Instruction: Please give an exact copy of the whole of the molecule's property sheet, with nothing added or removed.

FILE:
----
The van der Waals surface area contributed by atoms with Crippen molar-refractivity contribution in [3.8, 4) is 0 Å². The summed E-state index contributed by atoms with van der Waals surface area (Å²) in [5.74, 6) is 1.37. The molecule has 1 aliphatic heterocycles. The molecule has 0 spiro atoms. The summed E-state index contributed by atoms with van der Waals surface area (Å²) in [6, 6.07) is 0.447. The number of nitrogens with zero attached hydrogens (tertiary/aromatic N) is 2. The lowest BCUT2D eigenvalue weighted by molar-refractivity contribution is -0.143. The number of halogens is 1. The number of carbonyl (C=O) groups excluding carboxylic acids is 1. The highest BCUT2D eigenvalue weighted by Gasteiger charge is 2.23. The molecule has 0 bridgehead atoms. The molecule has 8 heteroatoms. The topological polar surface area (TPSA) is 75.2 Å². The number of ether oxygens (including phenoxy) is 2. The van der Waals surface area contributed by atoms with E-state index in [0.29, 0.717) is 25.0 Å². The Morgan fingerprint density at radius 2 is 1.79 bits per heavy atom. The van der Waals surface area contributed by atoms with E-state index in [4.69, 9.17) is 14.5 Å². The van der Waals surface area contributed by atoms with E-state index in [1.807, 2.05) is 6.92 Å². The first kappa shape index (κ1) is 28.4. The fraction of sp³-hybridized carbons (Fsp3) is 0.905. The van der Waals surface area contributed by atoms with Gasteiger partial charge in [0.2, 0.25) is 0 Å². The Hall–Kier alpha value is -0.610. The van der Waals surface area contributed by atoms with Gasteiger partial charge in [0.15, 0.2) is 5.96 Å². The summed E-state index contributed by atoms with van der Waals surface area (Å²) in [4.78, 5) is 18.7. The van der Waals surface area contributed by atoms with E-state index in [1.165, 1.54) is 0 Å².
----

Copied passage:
The van der Waals surface area contributed by atoms with Crippen molar-refractivity contribution in [3.8, 4) is 0 Å². The summed E-state index contributed by atoms with van der Waals surface area (Å²) in [5.74, 6) is 1.37. The molecule has 1 aliphatic heterocycles. The molecule has 0 spiro atoms. The summed E-state index contributed by atoms with van der Waals surface area (Å²) in [6, 6.07) is 0.447. The number of nitrogens with zero attached hydrogens (tertiary/aromatic N) is 2. The lowest BCUT2D eigenvalue weighted by molar-refractivity contribution is -0.143. The number of halogens is 1. The number of carbonyl (C=O) groups excluding carboxylic acids is 1. The highest BCUT2D eigenvalue weighted by Gasteiger charge is 2.23. The molecule has 0 bridgehead atoms. The molecule has 8 heteroatoms. The topological polar surface area (TPSA) is 75.2 Å². The number of ether oxygens (including phenoxy) is 2. The van der Waals surface area contributed by atoms with E-state index in [0.29, 0.717) is 25.0 Å². The Morgan fingerprint density at radius 2 is 1.79 bits per heavy atom. The van der Waals surface area contributed by atoms with E-state index in [4.69, 9.17) is 14.5 Å². The van der Waals surface area contributed by atoms with E-state index in [1.807, 2.05) is 6.92 Å². The first kappa shape index (κ1) is 28.4. The fraction of sp³-hybridized carbons (Fsp3) is 0.905. The van der Waals surface area contributed by atoms with Gasteiger partial charge in [0.2, 0.25) is 0 Å². The Hall–Kier alpha value is -0.610. The van der Waals surface area contributed by atoms with Gasteiger partial charge in [0.15, 0.2) is 5.96 Å². The summed E-state index contributed by atoms with van der Waals surface area (Å²) in [4.78, 5) is 18.7. The van der Waals surface area contributed by atoms with E-state index in [1.165, 1.54) is 0 Å².